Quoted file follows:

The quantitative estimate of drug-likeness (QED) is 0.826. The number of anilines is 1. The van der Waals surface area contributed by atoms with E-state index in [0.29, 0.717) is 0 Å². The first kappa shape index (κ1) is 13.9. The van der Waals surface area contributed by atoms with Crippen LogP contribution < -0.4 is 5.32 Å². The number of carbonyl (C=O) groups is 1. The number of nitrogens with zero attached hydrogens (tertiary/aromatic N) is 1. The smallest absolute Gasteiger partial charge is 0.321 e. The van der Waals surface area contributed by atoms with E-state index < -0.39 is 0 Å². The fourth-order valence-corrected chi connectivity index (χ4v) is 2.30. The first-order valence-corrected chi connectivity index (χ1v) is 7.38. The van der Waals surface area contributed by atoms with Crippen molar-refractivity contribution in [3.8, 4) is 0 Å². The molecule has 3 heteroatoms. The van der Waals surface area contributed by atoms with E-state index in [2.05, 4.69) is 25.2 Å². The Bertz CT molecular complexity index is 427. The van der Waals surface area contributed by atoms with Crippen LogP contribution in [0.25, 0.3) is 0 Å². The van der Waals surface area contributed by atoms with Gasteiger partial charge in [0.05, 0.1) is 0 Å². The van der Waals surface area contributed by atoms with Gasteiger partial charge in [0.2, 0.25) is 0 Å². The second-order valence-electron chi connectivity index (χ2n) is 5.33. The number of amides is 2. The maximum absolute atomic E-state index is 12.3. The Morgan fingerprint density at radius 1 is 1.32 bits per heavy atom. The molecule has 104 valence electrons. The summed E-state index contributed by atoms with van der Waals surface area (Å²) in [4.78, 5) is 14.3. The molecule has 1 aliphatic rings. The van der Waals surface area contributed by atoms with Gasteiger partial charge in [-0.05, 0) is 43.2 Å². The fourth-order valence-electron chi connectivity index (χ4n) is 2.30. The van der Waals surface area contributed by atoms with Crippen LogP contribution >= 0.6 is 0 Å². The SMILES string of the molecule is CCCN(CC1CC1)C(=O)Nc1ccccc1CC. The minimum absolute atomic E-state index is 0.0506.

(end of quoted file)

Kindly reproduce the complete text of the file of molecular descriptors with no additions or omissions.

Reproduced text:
The quantitative estimate of drug-likeness (QED) is 0.826. The number of anilines is 1. The van der Waals surface area contributed by atoms with E-state index in [0.29, 0.717) is 0 Å². The first kappa shape index (κ1) is 13.9. The van der Waals surface area contributed by atoms with Crippen LogP contribution < -0.4 is 5.32 Å². The number of carbonyl (C=O) groups is 1. The number of nitrogens with zero attached hydrogens (tertiary/aromatic N) is 1. The smallest absolute Gasteiger partial charge is 0.321 e. The van der Waals surface area contributed by atoms with E-state index < -0.39 is 0 Å². The fourth-order valence-corrected chi connectivity index (χ4v) is 2.30. The first-order valence-corrected chi connectivity index (χ1v) is 7.38. The van der Waals surface area contributed by atoms with Crippen molar-refractivity contribution in [3.8, 4) is 0 Å². The molecule has 3 heteroatoms. The van der Waals surface area contributed by atoms with E-state index in [2.05, 4.69) is 25.2 Å². The Bertz CT molecular complexity index is 427. The van der Waals surface area contributed by atoms with Crippen LogP contribution in [0.25, 0.3) is 0 Å². The van der Waals surface area contributed by atoms with Gasteiger partial charge in [0.05, 0.1) is 0 Å². The van der Waals surface area contributed by atoms with Gasteiger partial charge in [0.2, 0.25) is 0 Å². The second-order valence-electron chi connectivity index (χ2n) is 5.33. The number of amides is 2. The maximum absolute atomic E-state index is 12.3. The Morgan fingerprint density at radius 1 is 1.32 bits per heavy atom. The molecule has 104 valence electrons. The summed E-state index contributed by atoms with van der Waals surface area (Å²) in [4.78, 5) is 14.3. The molecule has 1 aliphatic rings. The van der Waals surface area contributed by atoms with Gasteiger partial charge in [-0.05, 0) is 43.2 Å². The fourth-order valence-electron chi connectivity index (χ4n) is 2.30. The van der Waals surface area contributed by atoms with Crippen LogP contribution >= 0.6 is 0 Å². The SMILES string of the molecule is CCCN(CC1CC1)C(=O)Nc1ccccc1CC. The minimum absolute atomic E-state index is 0.0506.